Three Dimensions: Lizzies Fizzies

Elizabeth Reinach

Publisher: Xlibris Pages: 102 Price: (paperback) $14.40 ISBN: 9781984592408 Reviewed: September, 2021 Author Website: Visit »

Three Dimensions: Lizzies Fizzies is the first in a series of short story collections written by Elizabeth Reinach as part of a contribution to the writing community in her hometown of Aberdeen, Scotland.

The compact volume includes 23 tales, each approximately two to four pages. Most focus on quirky characters and/or comic adult-oriented entertainment, from the opening story “Booby Prize,” where a London hotel for clergy re-purposes brassieres into decorative fruit containers, to “Kiss and Tell,” the imaginative take on Cinderella where a hefty German conference delegate finds her princely match from a group of men of varying shapes, sizes, and cultural attributes, to a performance piece written in play format where Lucifer and angels converse.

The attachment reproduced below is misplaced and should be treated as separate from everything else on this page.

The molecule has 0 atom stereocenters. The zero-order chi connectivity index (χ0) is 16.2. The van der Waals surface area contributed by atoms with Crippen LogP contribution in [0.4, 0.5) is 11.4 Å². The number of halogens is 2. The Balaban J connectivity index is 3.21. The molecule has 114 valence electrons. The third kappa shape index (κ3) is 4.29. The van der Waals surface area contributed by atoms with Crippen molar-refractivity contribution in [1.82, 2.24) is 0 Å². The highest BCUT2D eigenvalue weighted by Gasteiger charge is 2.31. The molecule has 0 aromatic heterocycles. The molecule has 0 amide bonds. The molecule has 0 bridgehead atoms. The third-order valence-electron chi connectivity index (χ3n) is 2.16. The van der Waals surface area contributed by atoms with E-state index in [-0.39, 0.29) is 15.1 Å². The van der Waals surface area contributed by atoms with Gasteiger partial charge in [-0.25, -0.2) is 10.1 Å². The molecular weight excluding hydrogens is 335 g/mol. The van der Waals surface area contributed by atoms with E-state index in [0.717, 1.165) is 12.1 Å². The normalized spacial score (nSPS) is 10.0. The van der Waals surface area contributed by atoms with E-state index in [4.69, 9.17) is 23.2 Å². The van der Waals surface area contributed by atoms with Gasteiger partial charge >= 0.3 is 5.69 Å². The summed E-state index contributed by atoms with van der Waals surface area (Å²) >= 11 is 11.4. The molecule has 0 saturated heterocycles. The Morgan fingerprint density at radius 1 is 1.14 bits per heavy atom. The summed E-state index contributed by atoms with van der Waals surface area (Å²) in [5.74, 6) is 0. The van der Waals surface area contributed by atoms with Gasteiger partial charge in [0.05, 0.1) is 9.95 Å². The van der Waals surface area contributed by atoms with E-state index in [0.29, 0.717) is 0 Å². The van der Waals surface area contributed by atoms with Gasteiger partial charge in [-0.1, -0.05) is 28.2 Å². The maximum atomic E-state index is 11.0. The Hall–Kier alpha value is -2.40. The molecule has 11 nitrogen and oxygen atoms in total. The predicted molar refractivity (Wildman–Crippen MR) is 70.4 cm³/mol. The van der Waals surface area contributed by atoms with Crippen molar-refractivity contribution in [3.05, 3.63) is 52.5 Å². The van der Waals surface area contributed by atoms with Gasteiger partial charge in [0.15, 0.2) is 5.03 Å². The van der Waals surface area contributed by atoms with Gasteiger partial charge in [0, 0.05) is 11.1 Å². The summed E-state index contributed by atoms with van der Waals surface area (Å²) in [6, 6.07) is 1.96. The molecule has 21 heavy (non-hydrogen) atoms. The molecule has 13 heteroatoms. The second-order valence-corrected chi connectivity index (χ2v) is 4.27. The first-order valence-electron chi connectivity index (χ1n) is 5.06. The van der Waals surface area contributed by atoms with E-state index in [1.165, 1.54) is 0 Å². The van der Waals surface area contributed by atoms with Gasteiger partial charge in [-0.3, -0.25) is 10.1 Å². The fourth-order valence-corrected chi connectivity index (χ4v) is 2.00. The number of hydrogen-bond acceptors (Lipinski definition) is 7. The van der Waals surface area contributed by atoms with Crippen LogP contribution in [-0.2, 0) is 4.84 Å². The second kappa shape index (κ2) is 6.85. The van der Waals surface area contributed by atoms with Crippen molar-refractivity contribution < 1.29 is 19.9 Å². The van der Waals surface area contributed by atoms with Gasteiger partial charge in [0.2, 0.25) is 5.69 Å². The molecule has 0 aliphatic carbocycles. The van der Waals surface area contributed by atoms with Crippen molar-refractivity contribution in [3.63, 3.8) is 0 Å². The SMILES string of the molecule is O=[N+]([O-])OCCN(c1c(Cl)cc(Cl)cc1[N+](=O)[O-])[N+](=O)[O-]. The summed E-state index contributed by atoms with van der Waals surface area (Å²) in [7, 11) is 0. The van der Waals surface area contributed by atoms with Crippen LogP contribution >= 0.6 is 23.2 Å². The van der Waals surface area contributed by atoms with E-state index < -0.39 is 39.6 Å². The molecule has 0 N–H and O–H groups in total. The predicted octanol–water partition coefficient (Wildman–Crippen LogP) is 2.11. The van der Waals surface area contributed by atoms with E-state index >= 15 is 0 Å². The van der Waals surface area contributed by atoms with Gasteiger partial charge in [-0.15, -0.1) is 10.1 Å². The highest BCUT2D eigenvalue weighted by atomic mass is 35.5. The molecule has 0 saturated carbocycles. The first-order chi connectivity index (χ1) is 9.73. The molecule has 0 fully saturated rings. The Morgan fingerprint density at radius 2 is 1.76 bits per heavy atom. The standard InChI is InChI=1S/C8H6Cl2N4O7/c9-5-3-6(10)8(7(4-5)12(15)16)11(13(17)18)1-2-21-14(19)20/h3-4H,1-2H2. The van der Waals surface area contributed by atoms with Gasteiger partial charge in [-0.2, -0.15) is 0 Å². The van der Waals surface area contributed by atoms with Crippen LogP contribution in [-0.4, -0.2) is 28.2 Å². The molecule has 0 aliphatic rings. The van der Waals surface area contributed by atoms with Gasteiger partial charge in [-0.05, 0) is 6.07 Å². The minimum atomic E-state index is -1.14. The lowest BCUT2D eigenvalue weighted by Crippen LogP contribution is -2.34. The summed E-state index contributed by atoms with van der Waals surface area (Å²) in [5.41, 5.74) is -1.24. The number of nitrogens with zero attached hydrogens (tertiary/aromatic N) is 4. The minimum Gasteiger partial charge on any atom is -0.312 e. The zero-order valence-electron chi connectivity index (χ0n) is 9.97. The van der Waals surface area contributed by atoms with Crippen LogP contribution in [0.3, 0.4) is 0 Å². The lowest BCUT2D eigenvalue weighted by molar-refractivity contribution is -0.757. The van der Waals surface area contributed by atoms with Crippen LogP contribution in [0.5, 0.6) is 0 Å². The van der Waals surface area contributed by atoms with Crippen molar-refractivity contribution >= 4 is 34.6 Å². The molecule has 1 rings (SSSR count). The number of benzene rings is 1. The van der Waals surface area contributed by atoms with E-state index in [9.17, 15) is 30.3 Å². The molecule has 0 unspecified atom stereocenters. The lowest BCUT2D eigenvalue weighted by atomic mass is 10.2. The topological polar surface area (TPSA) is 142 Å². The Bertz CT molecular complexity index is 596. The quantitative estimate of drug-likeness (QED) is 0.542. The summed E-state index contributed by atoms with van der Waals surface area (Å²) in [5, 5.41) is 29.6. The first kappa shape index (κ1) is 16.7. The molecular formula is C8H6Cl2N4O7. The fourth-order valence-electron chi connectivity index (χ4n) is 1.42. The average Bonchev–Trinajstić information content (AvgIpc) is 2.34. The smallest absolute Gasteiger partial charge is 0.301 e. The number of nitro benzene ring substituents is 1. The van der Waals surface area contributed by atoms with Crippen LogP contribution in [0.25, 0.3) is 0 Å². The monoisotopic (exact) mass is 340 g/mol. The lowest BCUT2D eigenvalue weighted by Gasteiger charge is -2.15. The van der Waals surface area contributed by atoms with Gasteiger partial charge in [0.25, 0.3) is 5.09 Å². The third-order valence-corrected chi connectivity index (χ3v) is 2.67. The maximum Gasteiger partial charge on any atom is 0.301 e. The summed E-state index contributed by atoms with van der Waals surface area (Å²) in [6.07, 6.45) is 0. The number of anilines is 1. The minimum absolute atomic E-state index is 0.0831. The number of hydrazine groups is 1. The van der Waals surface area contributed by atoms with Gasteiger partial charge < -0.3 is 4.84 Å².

Many stories revolve around the misadventures of old Army buddies Archie and Ted. Archie was Ted’s commanding officer, though it seems both were dishonorably discharged for disobedience and desertion. Here, the humor is drawn from misconstrued assumptions, excess drinking, and hearing problems.

The final entry, “The Professor and The Cleaner,” is the longest and deals with a lonely sociology academic and his developing obsession over a colorful university worker with hair that “seemed as if a dead rat had been implanted on top.”

Windel Eborlas’ black-and-white drawings correspond to many of the stories. Although complementary to the narrative, the simple cartoon-style visuals often lack close representation of the story’s detail.

Overall, the stories range from the downright bizarre (“Green and Lark”; “Desirable”) to those that seem an extended joke with the finale the punchline (“Toff’s Bottle”) to tales with a moral (“U or Non U”). American readers will stumble over some of the vocabulary and cultural references. Stories are laced with the titles of Vicar, Lord, Constable, and Solicitor. Games of “conkers” are played, and children entertain themselves out on the “heath.”

Such references may deter some readers, as will the unevenness of the stories. But those drawn to tales with a UK bent will find some rewards here.

Also available in hardcover and ebook.

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